The teacher applauded this creative approach. We, too, applaud that kind of creativity, so long as it is legal, moral, and ethical. This story illustrates the power of thinking outside of the box...of seeing opportunities where others see only problems...of seeing the possibilities in growth and change rather than the constraints.
In the past five years, we have done a great deal of thinking outside of the box in terms of our capabilities, and what we must do to prevent another terrorist attack. We have had many suggestions from outside observers, including the 9/11 and WMD commissions and several key congressional oversight committees. We have implemented the vast majority of those recommendations, and, as a result, we are stronger and better equipped to confront the many threats against us.
Yes, there is always more to be done. As the terrorists evolve and adapt, so must we. We must continue to think in new ways, and work with new partners. We must use every resource we have—from personnel to intelligence to technology—to ensure that what happened September 11 does not happen again.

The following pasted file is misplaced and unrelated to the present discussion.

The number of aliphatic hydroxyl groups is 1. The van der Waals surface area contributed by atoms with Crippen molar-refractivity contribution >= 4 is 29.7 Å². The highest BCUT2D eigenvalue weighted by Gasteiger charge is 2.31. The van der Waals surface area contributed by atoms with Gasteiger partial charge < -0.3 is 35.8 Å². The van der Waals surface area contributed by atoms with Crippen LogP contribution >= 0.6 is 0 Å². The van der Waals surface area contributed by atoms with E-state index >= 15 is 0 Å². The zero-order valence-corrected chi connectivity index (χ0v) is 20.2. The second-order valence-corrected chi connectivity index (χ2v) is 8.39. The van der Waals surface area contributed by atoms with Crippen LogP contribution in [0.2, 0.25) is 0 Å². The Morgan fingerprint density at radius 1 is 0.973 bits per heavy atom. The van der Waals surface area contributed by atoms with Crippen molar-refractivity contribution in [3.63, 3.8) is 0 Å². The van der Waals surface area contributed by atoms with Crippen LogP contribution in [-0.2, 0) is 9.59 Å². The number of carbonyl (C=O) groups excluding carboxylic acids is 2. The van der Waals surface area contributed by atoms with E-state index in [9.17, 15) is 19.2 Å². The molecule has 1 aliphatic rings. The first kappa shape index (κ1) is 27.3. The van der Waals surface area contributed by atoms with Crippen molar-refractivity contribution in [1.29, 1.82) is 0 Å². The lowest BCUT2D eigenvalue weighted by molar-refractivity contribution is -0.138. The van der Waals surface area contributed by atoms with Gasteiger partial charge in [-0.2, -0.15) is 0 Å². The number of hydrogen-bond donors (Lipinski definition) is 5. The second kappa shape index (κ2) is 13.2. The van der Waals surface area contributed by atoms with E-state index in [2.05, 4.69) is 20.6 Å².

I want to turn now to the power of partnerships.
In the past five years, we have come to realize that we cannot fight crime and prevent terrorism alone. With the emerging threat of homegrown terrorism and the continuing threat from al Qaeda, the role of state and local law enforcement becomes that much more important. They are often the first to see new trends in crime and terrorism. That is why partnerships like our Joint Terrorism Task Forces are so vital.
Before September 11, the San Francisco, Oakland, and San José task forces had just 40 members. Today, there are more than 120 agents, analysts, and officers working together, including the Bay Area police departments and sheriffs’ offices, the California Highway Patrol, the U.S. Park Police, and Immigration and Customs Enforcement, just to name a few.
Together, they are briefing their fellow police officers on trends in terrorism, and sharing the most up-to-date intelligence on criminal and terrorist threats.
Our partnerships with those of you in the private and public sectors are equally important. We participate in a number of working groups analyzing potential risk factors and threats, including airport security; the San Francisco and Oakland harbors; the railways, bridges, and oil refineries; the sports venues and the skyscrapers; and other potential targets.